Adani’s Carmichael faces yet another delay as a fresh appeal is launched

13th April 2016 By: Esmarie Iannucci - Creamer Media Senior Deputy Editor: Australasia

Adani’s Carmichael faces yet another delay as a fresh appeal is launched

PERTH ( – The $16.5-billion Carmichael coal and rail project is facing yet another legal battle after an indigenous group launched an appeal against the project’s approval.

The Wangan and Jagalingou people have lodged an appeal with the Federal Court, seeking a judicial review of a National Native Title Tribunal decision to issue mining leases for the project.

The Queensland state government recently gave its backing to India’s Adani to develop the Carmichael project with Minister for State Development and Natural Resources and Mines Dr Anthony Lynham approving the granting of three individual mining leases to Adani.

The proposed Carmichael project would comprise an opencut and underground mine, running for a period of 90 years and producing an average 60-million tonnes a year of thermal coal.

The three leases making up the project were estimated to contain 11-billion tonnes of thermal coal. Adani estimated the mine, rail and port project would generate more than 5 000 jobs at the peak of construction and more than 4 500 jobs at the peak of operations.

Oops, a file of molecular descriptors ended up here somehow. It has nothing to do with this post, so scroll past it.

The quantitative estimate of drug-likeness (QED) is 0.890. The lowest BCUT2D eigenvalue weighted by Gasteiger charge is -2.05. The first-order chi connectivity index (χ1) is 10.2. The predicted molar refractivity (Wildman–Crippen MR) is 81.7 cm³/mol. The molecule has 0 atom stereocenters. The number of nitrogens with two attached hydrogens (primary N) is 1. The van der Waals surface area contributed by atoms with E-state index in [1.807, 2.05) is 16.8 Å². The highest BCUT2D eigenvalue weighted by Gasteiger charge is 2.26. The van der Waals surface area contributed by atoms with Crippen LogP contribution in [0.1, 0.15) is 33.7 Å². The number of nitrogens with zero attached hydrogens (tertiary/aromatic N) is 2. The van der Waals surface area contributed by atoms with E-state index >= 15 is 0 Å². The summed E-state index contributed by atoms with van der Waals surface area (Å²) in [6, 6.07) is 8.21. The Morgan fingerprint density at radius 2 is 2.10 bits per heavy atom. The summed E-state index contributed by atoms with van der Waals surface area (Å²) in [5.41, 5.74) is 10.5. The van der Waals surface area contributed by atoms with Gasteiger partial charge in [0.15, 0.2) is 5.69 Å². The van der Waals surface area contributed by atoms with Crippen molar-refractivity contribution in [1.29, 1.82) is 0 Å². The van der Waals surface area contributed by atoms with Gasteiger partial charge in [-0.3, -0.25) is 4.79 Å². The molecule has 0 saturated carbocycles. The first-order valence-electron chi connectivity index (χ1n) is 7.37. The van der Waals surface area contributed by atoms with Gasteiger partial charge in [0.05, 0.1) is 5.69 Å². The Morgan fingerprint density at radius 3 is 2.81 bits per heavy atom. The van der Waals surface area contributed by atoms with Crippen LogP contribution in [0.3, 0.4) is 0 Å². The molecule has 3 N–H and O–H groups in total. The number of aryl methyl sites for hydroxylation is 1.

The project has been the subject of a number of legal battles and went through a number of rounds of development approvals, with the project ultimately being backed by the state Parliament, which agreed a motion that all state government approvals be provided to help create jobs in North and Central Queensland.

The Queensland Resources Council (QRC) on Wednesday called on the state government to overhaul the approvals process in Queensland to prevent further delays to resource projects.

“The announcement today of another appeal lodged by an indigenous group adds yet another delay to the vital job-generating project that regional Queenslanders are relying on after the massive downturn in the resources sector,” said QRC acting CEO Greg Lane.

“Even Minister Lynham has said, ‘everyone deserves their day in court, but not four years in court’, and even he conceded after the Adani decision that the project was likely to face further legal hurdles.”

Lane noted that anti-coal groups were already calling for donations to fund an appeal well before they had calculated on what legal grounds they could do so.

“It comes as no surprise to us that within a week an appeal is being lodged.

“The QRC once again calls on the Queensland government to urgently overhaul the approvals system so that resource projects are not subject to onerous delays that are holding up job-creating projects for Queensland.”